4. Find a way for off-site participants to be engaged with others and with the content. From time-to-time, small group dialogue or work can be especially helpful in a meeting to achieve the pre-set objectives/achievements. If there are individuals participating from a distance, they also want and need to be included in this. Some ways to do this are: move to smaller Skype conversations or another chat room for a period of time. Solo work with a plan to share back with the group can also be helpful, especially for introverts.
  5. Call off-site people by name throughout the meeting. It is always easier for people to participate when they are in a room together. When the technology is challenged or there is power imbalance (age, seniority, cultural, gender, language or other), participants joining virtually can find it even more challenging to participate. Calling people by name to participate will ensure they have a voice, are heard and feel valued.
  6. Involve off-site participants in one aspect of the meeting in a unique way. This will help these participants to feel valued and respected for what they bring to the meeting. It may be helpful to let these individuals know in advance if the contribution you are hoping for is substantial. However, if it is small it should be fine to call them by name when the time is right. Be authentic and make it meaningful for all.
  7. Start with a check-in. This will reduce the distance that is felt when participants are not in the same room and can build a feeling of connectedness despite distance. This is especially helpful when there are many people in one room and just a few participants elsewhere. Solo participants can feel especially isolated. A check-in should vary from meeting-to-meeting and be in response to what you know about these individuals, their situation, or the purpose of the meeting. It does not have to be long but it should be authentic. Here are a few examples:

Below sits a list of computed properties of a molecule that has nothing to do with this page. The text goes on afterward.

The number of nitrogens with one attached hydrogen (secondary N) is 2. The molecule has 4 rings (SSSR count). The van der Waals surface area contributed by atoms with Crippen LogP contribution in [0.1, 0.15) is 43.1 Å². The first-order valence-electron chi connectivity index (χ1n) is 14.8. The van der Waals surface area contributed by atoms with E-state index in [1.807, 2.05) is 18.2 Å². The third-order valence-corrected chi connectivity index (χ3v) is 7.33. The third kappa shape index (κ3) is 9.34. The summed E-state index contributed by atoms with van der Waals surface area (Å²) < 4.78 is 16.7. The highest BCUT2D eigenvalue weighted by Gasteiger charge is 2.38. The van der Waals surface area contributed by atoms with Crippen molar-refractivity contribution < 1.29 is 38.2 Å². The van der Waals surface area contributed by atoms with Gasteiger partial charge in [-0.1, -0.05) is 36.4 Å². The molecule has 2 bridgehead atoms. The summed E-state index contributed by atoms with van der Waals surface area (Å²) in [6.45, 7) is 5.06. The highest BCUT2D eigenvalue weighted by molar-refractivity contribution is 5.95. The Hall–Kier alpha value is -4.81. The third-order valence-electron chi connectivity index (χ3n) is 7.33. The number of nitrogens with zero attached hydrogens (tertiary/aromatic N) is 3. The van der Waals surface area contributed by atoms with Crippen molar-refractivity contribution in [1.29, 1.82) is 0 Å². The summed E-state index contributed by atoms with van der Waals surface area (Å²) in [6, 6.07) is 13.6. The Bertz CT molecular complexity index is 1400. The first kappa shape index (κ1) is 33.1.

a.       “In a few minutes we are going to be entering our annual budget meeting. This is an important meeting and can sometimes be challenging and long. Before we start, let’s share one lesson you have learned in your own personal finances that may also service us well here today?

    b.       “We haven’t see each other for a few months now, and I’m sure much has happened over the past weeks. Before we start let’s share something we are feeling especially challenged by and one thing we are especially grateful for since we were last together.”

  8. Save time to check-out. It is sometimes helpful to check the pulse of participants at the end of a meeting. Especially if there was tough conversation or participants entered with resistance or if the content want challenging, taking five minutes at the end to share some final thoughts can offer closure or helpful information for future planning. Here are a few examples:  

    a.       “Thank you so much for your openness to consider this new way of working and planning – I know it felt different and maybe sometimes challenging. What one word comes to mind for you at this time after trying this process out?